Let’s have a look at the subgroups. The trivial subgroups are S3 (whose extension is ℚ) and {σ0 = id} (whose extension is K). The order of the proper subgroups can only be a divisor of 6 by Lagrange’s Theorem, so we are left with 2 or 3.

It is left to the reader to check that σ32 = σ42 = σ52 = σ0

σ42 (w) = σ4(w2) = w4 = w. $σ_4^{2}(\sqrt[3]{2}) = σ_4(\sqrt[3]{2}w) = \sqrt[3]{2}ww^2 = \sqrt[3]{2}w^3 = \sqrt[3]{2} ⇒ σ_4^{2} = σ_0.$

Therefore, we have the following subgroups of order 2, namely H3 = {σ0, σ3}, H4 = {σ0, σ4}, and H5 = {σ0, σ5}. None of them are normal (H◁G iff ∀g ∈ G, gNg-1 ⊆ N), e.g., H4 is not normal because σ5∘σ4∘σ5-1 = [σ52 = σ0 = id] σ5∘σ4∘σ5 = σ1∘σ5 = σ5 ∉ H4. Therefore, the corresponding field extensions (Li is the extension whose Galois group is Hi) are not Galois.

Notice that $σ_3(\sqrt[3]{2}) = \sqrt[3]{2} ⇒ ℚ(\sqrt[3]{2}) ⊆ L_3$

Therefore, $ℚ(\sqrt[3]{2}) ⊆ L_3$ and [L3 : $ℚ(\sqrt[3]{2})$] = 1 ⇒ L3 = $ℚ(\sqrt[3]{2})$. Following a similar argument, we can demonstrate that L4 = $ℚ(\sqrt[3]{2}w^2)$ (Notice: $σ_4(\sqrt[3]{2}w^2) = \sqrt[3]{2}ww^4 = \sqrt[3]{2}w^2$), and L5 = $ℚ(\sqrt[3]{2}w)$ ($σ_5\sqrt[3]{2}w = \sqrt[3]{2}w^2w^2 = \sqrt[3]{2}w$). In fact, these three extensions are isomorphic because they adjoin roots to ℚ of the same irreducible polynomial (x3 -2), that is, ℚ(α1) ≋ ℚ(α2) ≋ ℚ(α3) ≋ ℚ[x]/⟨x3 -2⟩.

As for subgroups of order 3 (they are isomorphic to ℤ3), we just need to find non trivial elements of order 3. It is left to the reader to show that σ1 and σ2 are elements of order 3, σ1∘σ2 = σ2∘σ1 = σ0, so we have only one subgroup of order 3, namely, L = {σ0, σ1, σ2}. σi(w) = w, 0 ≤ i ≤ 2 ⇒ ℚ(w) ⊆ L

Therefore, L = ℚ(w). Futhermore, since H ◁ G (all subgroups of index 2 are normal) ⇒ ℚ(w)/ℚ is a Galois extension (the splitting field of a separable polynomial x2 +x +1). The following are two diagrams with the subgroups of S3 ≋ Gal(K/ℚ) and their corresponding fixed fields.

• Let K = $\mathbb{Q}(\sqrt{2},\sqrt{3},\sqrt{5})$, F = ℚ. Computing Gal(K, ℚ) is relatively easy, it is Gal(K, ℚ) = ⟨σ2, σ3, σ5⟩ with σk the automorphism K → K that interchanges $\sqrt{k}→-\sqrt{k}$ (k = 2, 3, and 5) and does not move the rest of the elements. A far more detail explanation is given in Consequences Galois III. Exercises. ℚ(√2+√3+√5)

Gal(K, ℚ) = ⟨σ2, σ3, σ5⟩ ≋ ℤ/2ℤ x ℤ/2ℤ x ℤ/2ℤ. You can think (a, b, c) ∈ ℤ/2ℤ x ℤ/2ℤ x ℤ/2ℤ as representing $\sqrt{2}→(-1)^a,\sqrt{3}→(-1)^b, \sqrt{5}→(-1)^c$.

K/ℚ is a Galois extension (normal and separable) since K is the splitting field of the polynomial (x2 -2)(x2 -3)(x2 -5) and ℚ is the base field (char(ℚ) = 0). Another way of seeing this is [K : ℚ] = 8 = |Gal(K/ℚ)|.

Fact: The square roots of different primes are linearly independent over the field of rationals

To show that [K : ℚ] = 8, we know that [$\mathbb{Q}(\sqrt{2},\sqrt{3}):\mathbb{Q}$] = 4, so by the Fundamental Theorem of Galois Theory it has either one or three intermediate fields of degree 2 over ℚ (since a group of order 4 has either a single subgroup of index 2, when the group is cyclic, or three, when it is the Klein 4-group). Since this field contains the three distinct intermediate fields $\mathbb{Q}(\sqrt{2}), \mathbb{Q}(\sqrt{3}),~and~ \mathbb{Q}(\sqrt{6})$, it cannot also contain the field $\mathbb{Q}(\sqrt{5})$, which is clearly distinct from those three. Therefore, [K : ℚ] = [$\mathbb{Q}(\sqrt{2},\sqrt{3})(\sqrt{5}):\mathbb{Q}(\sqrt{2},\sqrt{3})$]·[$\mathbb{Q}(\sqrt{2},\sqrt{3}):\mathbb{Q}$] = 2·4 = 8.
• Let K = $\mathbb{Q}(\sqrt[4]{2})$, F = ℚ. [K : F] = 4. It is not normal, f(x) = x4 -2 has a root but not all of them ($±\sqrt[4]{2}, ±\sqrt[4]{2}i$) since K ⊆ ℝ. Futhermore, possible images of $\sqrt[4]{2}$ in K are $\sqrt[4]{2}, -\sqrt[4]{2}$, so there are only two possibilities: identity, σ: $\sqrt[4]{2} → -\sqrt[4]{2}$ ⇒ [K : ℚ] = 4 > |Gal(K/ℚ)| = 2 ⇒ K/ℚ is not Galois, Gal(K/ℚ) ≋ ℤ/ℤ2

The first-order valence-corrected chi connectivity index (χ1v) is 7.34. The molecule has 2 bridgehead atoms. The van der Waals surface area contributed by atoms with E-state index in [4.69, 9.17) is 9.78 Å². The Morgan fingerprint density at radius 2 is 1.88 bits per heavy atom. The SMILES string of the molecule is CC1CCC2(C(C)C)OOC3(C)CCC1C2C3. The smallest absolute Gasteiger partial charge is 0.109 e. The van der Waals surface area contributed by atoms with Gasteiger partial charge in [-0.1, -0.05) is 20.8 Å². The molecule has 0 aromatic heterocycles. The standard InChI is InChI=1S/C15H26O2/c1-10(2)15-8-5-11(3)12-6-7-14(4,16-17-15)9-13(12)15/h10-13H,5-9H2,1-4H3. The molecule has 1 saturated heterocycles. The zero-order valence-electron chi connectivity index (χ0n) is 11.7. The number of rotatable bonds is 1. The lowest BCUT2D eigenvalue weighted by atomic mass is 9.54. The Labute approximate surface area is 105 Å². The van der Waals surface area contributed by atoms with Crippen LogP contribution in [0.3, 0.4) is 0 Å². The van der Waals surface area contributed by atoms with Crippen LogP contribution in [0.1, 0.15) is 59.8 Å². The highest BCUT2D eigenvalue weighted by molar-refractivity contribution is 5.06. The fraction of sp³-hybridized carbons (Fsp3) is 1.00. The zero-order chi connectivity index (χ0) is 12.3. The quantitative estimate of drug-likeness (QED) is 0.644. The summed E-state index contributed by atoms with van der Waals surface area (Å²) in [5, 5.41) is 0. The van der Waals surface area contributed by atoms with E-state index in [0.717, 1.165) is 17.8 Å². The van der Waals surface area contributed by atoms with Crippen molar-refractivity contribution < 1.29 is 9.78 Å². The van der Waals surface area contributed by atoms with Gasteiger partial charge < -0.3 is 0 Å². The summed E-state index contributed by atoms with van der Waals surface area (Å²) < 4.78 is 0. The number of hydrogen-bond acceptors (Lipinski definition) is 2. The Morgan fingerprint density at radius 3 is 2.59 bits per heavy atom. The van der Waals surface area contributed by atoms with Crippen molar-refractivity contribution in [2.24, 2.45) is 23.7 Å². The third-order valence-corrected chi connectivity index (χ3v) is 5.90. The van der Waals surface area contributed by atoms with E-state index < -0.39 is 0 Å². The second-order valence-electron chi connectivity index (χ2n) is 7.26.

What is KGal(K/ℚ). We know [K : KGal(K/ℚ)] = |Gal(K/ℚ)| = 2

Since [K : ℚ] = 4 ⇒ [KGal(F/ℚ) : ℚ] = 2.

Notice that $σ(\sqrt{2}) = σ(\sqrt[4]{2}\sqrt[4]{2})= σ(\sqrt[4]{2})^2 = (-\sqrt[4]{2})^2 = \sqrt{2} ⇒\sqrt{2}$ is fixed by 1 and σ ⇒ $\mathbb{Q}(\sqrt{2})⊆\mathbb{K}^{Gal(\mathbb{K}/\mathbb{Q})}$

$\mathbb{Q}(\sqrt{2})⊆\mathbb{K}^{Gal(\mathbb{K}/\mathbb{Q})}$ ⇒ $\mathbb{Q}(\sqrt{2})=\mathbb{K}^{Gal(\mathbb{K}/\mathbb{Q})}$

• Let p be a prime number, r a positive integer, r ≥ 1, $K=\mathbb{F}_{p^r}, F = \mathbb{F}_p,$ [K : F] = r.

F finite, p = char(F) > 0. [Classification of finite fields. Let F be a finite field of order q = pr. Then, K is the splitting field of the polynomial xq-x ∈ $\mathbb{F}_p[x]$.] K is the splitting field of $x^{p^{r}}-x~ over~ \mathbb{F_p}$ ⇒ the extension is normal.

Let σ: K → K, σ(α) = αp, σ is a field homomorphism (x + y)p = xp + yp because when p is prime ⇒ p | ${p \choose k}$, injective ⇒ If a set X is finite, an injective map f: X → X is also surjective. Futhermore, σ(a) = a ∀a ∈ Fp ⇒ σ is an F-automorphism of K, i.e., σ ∈ Gal(K/F).

σ is injective because F field, Φ: F→ F, Ker(Φ) is an ideal of F, a field ⇒ KerΦ={e} or KerΦ = F ⇒ Φ is 1-1 because ker(Φ) is the trivial ideal, or Φ is zero (⊥ because ker(Φ) = F).

Notice σ2(α) = σ(σ(α)) = σ(αp) = (αp)p = $α^{p^{2}}, σ^i(α)=α^{p^{i}}$ ∀α ∀i ≥ 1

Let’s suppose order of σ is n, σn = id, i.e, σn(α) = α ∀α ∈ K ⇒ $σ^n(α)=α^{p^{n}}=α$ ⇒ ∀α ∈ K, α is a root of f(x) = $x^{p^{n}}-x$ in K. Since deg(f(x)) = pn, f(x) has at most pn roots. However, every element of K is a root of f ⇒ |K| = pr ≤ pn ⇒ r ≤ n.

Theorem. A polynomial f of degree n over a field F has at most n roots in F.

Futhermore, [Classification of finite fields. Let F be a finite field of order q = pr. Then, F is the splitting field of the polynomial xq-x ∈ $\mathbb{F}_p[x]$. K is the splitting field of $x^{p^{r}}-x~ over~ \mathbb{F_p}$] $σ^r(α)=α^{p^{r}}=α$ ⇒ σr = 1 ⇒ order(σ) ≤ r ⇒ n = r ⇒ The subgroup generated by σ in $Gal(\mathbb{F_{p^r}}/\mathbb{F_p})$ = {1, σ, σ2,···, σr-1} has order r ⇒ $|Gal(\mathbb{F_{p^r}}/ \mathbb{F_p})|$ ≥ r.

$r = [\mathbb{F_{p^r}} : \mathbb{F_p}] ≥ [F_{p^r} : F_{p^r}^G] = |Gal(\mathbb{F_{p^r}}/ \mathbb{F_p})|≥ r ⇒ [\mathbb{F_{p^r}} : \mathbb{F_{p^r}^G}] = r~ and~ [F_{p^r}^G : \mathbb{F_p}] = 1 ⇒ \mathbb{F_{p^r}^G} = \mathbb{F_p} ⇒ \mathbb{F_{p^r}}/ \mathbb{F_p}$ is Galois.

Futhermore, $Gal(\mathbb{F}_{p^r}/ \mathbb{F}_p)≋ℤ/rℤ$ because we have already found an automorphism of order r, so it is cyclic.